7 Ways to Eat Green on St. Patrick’s Day

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Drinking green beer and savoring a green cookies aren’t the only ways to eat green on St. Patrick’s Day. I am so thrilled that Nutrition Expert, Patti Wooten Swanson has shared with all of us her healthier plan for celebrating St. Patrick’s day. Here are 7 ways to eat green this St. Patrick’s Day:

1. For breakfast, sauté chopped spinach, kale or Swiss chard in a little olive oil, then add a beaten egg to make scrambled eggs. Dark green vegetables are among the most healthful of vegetables, Wooten Swanson said. They are low in calories and high in vitamin C, folate, vitamin K, iron and dietary fiber. The USDA’s dietary guidelines recommend adults eat 9 to 13 servings of fruit and vegetables each day, with most of those being vegetables.

2. Mid-morning snack, grab a green apple. Not all apples are red; you’ll find several green varieties in grocery stores just right for St. Patrick’s Day. Light green Golden Delicious apples are sweet, plentiful, inexpensive and easy to find. Granny Smith apples are deep green, tart and very crunchy. Granny Smith are often used for apple pie, but are also great to eat out of hand. 

3. At lunch time, prepare a crisp salad with a blend of romaine lettuce, baby kale, spinach or mixed greens. For crunch add sugar snap peas, slices of green bell pepper and pieces of celery. Artichoke hearts, avocado and healthy green goddess dressing add gourmet flair. To make the dressing, blend 2 green onions, ½ green jalapeño pepper, 2/3 cup Greek yogurt, ½ cup cilantro, juice from 1 lime, ½ cup olive oil, salt and a teaspoon of sugar or honey. (Recipe adapted from Oklahoma State Extension.) “When you put a lot of different green ingredients in your salad you get a lot of different nutrients,” Wooten Swanson said. 

4. For an afternoon snack, blend a green smoothie. Put a handful of green leafy vegetables in the blender with non-fat yogurt or almond milk. Add half a banana and any kind of fresh or frozen fruit. 

5. Cabbage and corned beef are traditional St. Patrick’s Day foods, but Wooten Swanson has suggestions that are greener, healthier and just as festive. Mix cooked spinach fettuccine noodles with prepared basil pesto (made with olive oil), fresh spinach leaves and green olives. Add cooked chicken and some feta cheese.  “The meal will offer a balanced blend of whole grains, vegetables, protein and dairy,” Wooten Swanson said.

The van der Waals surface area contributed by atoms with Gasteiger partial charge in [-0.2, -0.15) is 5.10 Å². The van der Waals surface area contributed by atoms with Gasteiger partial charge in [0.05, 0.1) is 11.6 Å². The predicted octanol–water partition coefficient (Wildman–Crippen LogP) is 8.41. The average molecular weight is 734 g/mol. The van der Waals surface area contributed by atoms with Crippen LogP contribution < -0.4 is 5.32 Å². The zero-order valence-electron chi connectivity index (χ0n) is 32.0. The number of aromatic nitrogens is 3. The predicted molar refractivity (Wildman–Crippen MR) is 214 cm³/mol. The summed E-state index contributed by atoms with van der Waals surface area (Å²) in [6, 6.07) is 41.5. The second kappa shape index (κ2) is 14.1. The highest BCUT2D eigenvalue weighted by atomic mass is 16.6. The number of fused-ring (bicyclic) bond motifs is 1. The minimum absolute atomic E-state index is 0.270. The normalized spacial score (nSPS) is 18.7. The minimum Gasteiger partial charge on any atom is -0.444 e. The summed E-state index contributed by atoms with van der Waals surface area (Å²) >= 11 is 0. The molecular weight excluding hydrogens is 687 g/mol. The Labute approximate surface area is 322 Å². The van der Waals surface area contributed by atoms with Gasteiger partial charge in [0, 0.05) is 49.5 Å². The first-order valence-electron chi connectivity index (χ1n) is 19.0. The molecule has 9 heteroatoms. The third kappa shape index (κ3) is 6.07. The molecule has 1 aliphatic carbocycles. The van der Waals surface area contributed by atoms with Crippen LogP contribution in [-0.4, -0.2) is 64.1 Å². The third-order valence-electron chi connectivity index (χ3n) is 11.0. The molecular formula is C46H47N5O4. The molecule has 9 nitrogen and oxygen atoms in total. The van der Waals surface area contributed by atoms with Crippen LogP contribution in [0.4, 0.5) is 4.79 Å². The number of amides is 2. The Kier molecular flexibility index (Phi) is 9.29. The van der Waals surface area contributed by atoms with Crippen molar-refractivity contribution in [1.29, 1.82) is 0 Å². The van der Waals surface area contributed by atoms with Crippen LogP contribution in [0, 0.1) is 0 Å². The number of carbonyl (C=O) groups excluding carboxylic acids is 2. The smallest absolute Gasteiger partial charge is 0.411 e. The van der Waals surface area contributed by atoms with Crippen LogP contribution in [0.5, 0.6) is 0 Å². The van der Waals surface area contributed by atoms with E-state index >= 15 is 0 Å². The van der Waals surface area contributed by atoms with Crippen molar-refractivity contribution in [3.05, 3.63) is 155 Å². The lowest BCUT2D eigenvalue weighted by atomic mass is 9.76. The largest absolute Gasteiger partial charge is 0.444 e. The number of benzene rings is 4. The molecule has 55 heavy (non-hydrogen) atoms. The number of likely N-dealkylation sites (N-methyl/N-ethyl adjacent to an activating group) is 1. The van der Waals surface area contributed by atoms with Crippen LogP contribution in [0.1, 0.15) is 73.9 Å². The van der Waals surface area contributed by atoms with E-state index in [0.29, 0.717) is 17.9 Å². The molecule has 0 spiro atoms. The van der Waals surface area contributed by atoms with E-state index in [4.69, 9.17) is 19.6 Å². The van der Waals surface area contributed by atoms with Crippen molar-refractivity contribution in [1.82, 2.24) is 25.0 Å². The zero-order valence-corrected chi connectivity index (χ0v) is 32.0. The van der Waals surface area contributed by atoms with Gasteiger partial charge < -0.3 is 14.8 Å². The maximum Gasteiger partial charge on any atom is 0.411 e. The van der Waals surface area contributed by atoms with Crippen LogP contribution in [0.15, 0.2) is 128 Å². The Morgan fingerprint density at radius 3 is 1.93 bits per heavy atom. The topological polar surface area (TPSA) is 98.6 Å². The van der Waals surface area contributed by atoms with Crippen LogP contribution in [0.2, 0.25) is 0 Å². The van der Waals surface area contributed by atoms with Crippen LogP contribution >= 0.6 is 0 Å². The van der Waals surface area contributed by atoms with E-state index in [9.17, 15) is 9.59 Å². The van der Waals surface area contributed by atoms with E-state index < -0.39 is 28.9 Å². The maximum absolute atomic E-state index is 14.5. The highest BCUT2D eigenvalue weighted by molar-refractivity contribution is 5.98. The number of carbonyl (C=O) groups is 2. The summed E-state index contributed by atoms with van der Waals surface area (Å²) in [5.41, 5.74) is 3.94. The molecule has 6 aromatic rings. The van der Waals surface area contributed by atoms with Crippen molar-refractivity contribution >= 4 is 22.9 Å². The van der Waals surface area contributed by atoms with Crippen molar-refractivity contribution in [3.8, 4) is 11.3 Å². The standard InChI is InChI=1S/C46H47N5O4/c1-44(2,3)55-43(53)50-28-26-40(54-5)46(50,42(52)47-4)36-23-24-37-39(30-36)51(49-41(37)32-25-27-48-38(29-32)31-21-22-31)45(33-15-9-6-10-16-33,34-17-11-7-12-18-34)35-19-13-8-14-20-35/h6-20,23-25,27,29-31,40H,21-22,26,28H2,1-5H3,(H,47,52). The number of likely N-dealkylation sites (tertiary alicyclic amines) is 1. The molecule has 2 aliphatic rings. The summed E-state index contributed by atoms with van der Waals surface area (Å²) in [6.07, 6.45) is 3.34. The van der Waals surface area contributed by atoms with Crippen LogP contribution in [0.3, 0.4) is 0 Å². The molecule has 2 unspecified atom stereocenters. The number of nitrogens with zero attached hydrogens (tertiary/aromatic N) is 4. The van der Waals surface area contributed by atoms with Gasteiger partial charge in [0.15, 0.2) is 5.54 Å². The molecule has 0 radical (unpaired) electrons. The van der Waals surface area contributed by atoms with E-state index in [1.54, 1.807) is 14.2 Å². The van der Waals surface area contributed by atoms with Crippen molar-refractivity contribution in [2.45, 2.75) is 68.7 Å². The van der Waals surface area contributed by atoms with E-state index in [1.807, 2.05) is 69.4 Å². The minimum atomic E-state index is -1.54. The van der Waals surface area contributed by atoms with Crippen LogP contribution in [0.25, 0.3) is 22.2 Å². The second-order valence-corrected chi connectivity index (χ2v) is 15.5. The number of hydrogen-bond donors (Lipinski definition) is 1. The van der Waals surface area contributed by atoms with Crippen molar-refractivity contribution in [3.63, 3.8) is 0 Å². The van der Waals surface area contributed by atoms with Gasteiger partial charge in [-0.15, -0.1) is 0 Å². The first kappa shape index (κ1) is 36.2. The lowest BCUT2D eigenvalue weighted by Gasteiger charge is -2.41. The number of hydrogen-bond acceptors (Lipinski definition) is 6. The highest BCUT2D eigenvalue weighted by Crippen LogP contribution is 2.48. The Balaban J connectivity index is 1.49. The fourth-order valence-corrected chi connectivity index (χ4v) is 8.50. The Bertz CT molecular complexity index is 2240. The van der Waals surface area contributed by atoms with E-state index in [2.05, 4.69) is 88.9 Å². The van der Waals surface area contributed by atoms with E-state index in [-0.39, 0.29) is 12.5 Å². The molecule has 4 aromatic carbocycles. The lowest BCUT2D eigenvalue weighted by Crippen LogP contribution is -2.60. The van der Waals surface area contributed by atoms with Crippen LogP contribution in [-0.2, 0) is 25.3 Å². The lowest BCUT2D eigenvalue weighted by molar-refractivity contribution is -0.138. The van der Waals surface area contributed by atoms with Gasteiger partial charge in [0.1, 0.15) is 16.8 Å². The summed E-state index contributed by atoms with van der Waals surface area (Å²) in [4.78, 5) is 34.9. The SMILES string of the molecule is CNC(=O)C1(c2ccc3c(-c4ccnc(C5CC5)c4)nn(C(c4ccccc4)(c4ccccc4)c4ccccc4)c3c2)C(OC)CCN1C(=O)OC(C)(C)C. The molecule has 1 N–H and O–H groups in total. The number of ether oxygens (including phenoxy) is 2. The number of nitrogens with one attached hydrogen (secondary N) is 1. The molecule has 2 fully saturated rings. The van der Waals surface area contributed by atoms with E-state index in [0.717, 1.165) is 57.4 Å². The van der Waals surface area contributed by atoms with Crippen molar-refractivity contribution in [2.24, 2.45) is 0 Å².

6. A healthful and simple green drink to accompany meals is cold tap water with a squeeze of lime. 

7. For desert, there’s no reason to punish your body with sugary green jello shots. Treat it right with a healthy and delicious green desert. “I layer non-fat Greek yogurt and kiwifruit. Sprinkle pistachios and drizzle a little honey on top,” Wooten Swanson said.  Kiwifruit are high in vitamin C and pistachios are rich in mono-unsaturated fatty acids. Both are great sources of antioxidants.  

Of course, eating a green diet shouldn’t be limited to St. Patrick’s Day. “Once you start enjoying these green vegetables and other healthy foods, you’ll probably want to eat a lot more,” Wooten Swanson said.

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Wooten Swanson is the nutrition, family and consumer sciences advisor for UC ANR Cooperative Extension in San Diego County. She manages the county’s federally funded Expanded Food and Nutrition Education Program, in which staff members visit schools and community sites to provide lessons on healthy eating to low-income families and children. Thanks for sharing your nutrition knowledge with me and my readers!!

7 Health Benefits of Mushrooms

Mushrooms are nature’s hidden treasure because one handful of mushrooms delivers nutrition, value, taste and versatility. They’re fat-free, low-calorie, nutrient-dense, low in sodium, contain natural antioxidants, and have a savory flavor that enhances everyday dishes. Here are 7 health benefits of mushrooms:

 1. Weight Management/Satiety. Mushrooms are hearty and fulfilling. Increasing intake of low-energy density-foods (meaning few calories given the volume of food), specifically mushrooms, in place of high-energy-density foods, like lean ground beef, can be an effective method for reducing daily energy and fat intake while still feeling full and satiated after the meal. Research conducted at Johns Hopkins Bloomberg School of Public Health suggests substituting mushrooms for lean ground beef in an entrée just once every week would save almost 20,000 calories or more than 5 pounds of body weight in one year.

 2. Source of Vitamin D. Few foods naturally contain vitamin D, but mushrooms are unique for being the only source in the produce aisle and one of the few non-fortified food sources. All mushrooms contain vitamin D, but growers also have the ability to increase D levels in mushrooms to a controlled amount by exposing them to ultraviolet light.